If you are a frequent listener to the PSVG Podcast (and if you are not, get on that) you will know the love I (and Coach Mo) have for Michelle Branch is significant. Potentially problematic. Either way, my long awaited dreams of a new album from Meech have finally come true as Hopeless Romantic was released to the world on April 7, 2017. Did it live up to my expectations? No. It exceeded them.
First, it is important you know this is not some non-biased album critic review. I am a huge fan of Branch and have been following her career since the beginning. She is the only celebrity I have had the chance to meet that I turned down because I was too nervous. The personalized autographed CD of hers is one of the few possessions of mine I have no intention of getting rid of. I tell you all of this to be transparent, but keep in mind this album is not the pop-rock albums we have seen in the past (The Spirit Room, Hotel Paper) nor is there much connection to her time in The Wreckers. If you know any tracks from the smaller projects (Everything Comes and Goes EP or Loud Music) you will see the roots of Hopeless Romantic.
The album starts with Best You Ever, one of the singles released prior to the album coming out, and makes a profound statement about the journey we are about to take. Gone is the energetic pop-rock of past hits such as Everywhere, All You Wanted, and Breathe. In its place, we have a chill, almost alt-rock vibe that could be found on a pop, adult contemporary, alt rock/indie, or college radio station and feel equally at home on all of them. A song that could be as much about a past lover as it could be about her frustrations with a record company for past albums not being released (I’ve been wondering why / I tried so hard to win your love / I’m giving up / I don’t wanna waste any more time / So goodbye) Best You Ever shows us that though the sound may have changed, Branch is still writing about the things she knows and giving us a glimpse into what she has been up to the last 10 years. Other standouts out on the album for me include You’re Good, Knock Yourself Out, Temporary Feeling, & Not a Love Song.
A lot of to-dos has been made about the new sound Branch has in this album, and folks wondering how much influence Producer Patrick Carney (of The Black Keys) has had on the tone of the album. I was going to read a bunch of interviews and give you a summary of what Branch has said about it, but often the best music is deeply personal to the performer and the listener. So I want to share my perspective on the “new” sound. When The Spirit Room was released back in 2001, Branch was 18 and recording songs she had written when she was as young as 14. I am not sure what everyone else was doing at that age, but I know I was not writing my own songs, recording albums, and going on tour. No matter the lyrics, most of the songs have, energetic, youthful, maybe even hopeful, pop music vibe surrounding them. This was the late 90s and early 2000s, reflective of my youth experience, and was a big part of why I became such a fan. Hotel Paper, her last pop album, released in 2003, and while there was some edge and crunchy guitars, overall the album maintained the vibe of her first album.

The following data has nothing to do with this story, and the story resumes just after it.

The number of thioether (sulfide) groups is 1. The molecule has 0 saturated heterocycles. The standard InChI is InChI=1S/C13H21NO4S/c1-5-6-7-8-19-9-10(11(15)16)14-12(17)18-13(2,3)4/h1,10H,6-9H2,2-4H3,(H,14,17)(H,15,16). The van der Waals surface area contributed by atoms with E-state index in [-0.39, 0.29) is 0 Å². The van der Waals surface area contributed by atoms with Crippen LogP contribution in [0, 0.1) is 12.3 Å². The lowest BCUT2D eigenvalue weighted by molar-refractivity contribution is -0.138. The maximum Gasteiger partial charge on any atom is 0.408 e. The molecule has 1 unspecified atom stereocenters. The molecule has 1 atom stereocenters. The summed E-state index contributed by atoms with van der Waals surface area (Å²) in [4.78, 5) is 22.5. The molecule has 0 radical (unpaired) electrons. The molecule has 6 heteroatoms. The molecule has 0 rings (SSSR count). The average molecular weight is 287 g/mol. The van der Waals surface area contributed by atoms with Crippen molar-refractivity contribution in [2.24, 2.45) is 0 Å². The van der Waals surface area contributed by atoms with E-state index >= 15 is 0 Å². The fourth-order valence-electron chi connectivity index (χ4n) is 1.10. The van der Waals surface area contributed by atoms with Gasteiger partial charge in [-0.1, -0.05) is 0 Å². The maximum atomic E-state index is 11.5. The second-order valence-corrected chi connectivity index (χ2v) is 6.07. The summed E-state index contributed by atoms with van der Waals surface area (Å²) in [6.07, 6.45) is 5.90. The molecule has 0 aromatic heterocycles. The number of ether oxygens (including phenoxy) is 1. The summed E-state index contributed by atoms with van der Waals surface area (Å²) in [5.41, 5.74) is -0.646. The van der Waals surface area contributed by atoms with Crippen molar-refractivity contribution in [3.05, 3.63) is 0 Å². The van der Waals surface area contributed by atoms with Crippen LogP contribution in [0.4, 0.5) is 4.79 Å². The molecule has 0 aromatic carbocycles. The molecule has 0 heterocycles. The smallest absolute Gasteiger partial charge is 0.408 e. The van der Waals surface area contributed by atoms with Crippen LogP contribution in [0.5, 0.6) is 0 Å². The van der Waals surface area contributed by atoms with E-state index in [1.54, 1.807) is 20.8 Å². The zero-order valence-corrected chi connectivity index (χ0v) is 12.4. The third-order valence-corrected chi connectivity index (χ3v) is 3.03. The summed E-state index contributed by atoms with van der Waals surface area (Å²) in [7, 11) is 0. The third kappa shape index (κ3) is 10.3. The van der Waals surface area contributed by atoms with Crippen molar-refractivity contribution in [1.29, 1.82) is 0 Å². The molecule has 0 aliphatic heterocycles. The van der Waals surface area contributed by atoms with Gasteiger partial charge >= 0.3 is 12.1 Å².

Fast forward to 2017. When I think about everything that has happened in the last 15 years, I know I have changed as a person. I imagine Michelle Branch has changed as a person. While lyrically she addresses many of the same topics she did on those early albums, there is another layer of depth and understanding to her lyrics. The hopeful yearning of youth is replaced with a raw realism of past experiences along with the bumps and bruises of life. Not surprisingly, the music has evolved along with her lyrics and life experiences. To tie this to video games (we are a gaming blog after all) we knock games for not changing or evolving enough, but when it comes to music, people tend to get frustrated when their favorite musicians evolve and change. If you are not a fan of this new Michelle Branch, those classic albums still exist.
If you are looking for a revamped, updated, and more mature sound from a past pop artist, Hopeless Romantic will fit the bill. If you want the traditional pop sounds of Branch’s past, you will want to stick with past albums, but I genuinely think you will be missing out. I have listened to the album almost every day since release, and I don’t anticipate the rotation to change much for some time. Hopefully, I will see you this summer when Branch hits the road on tour!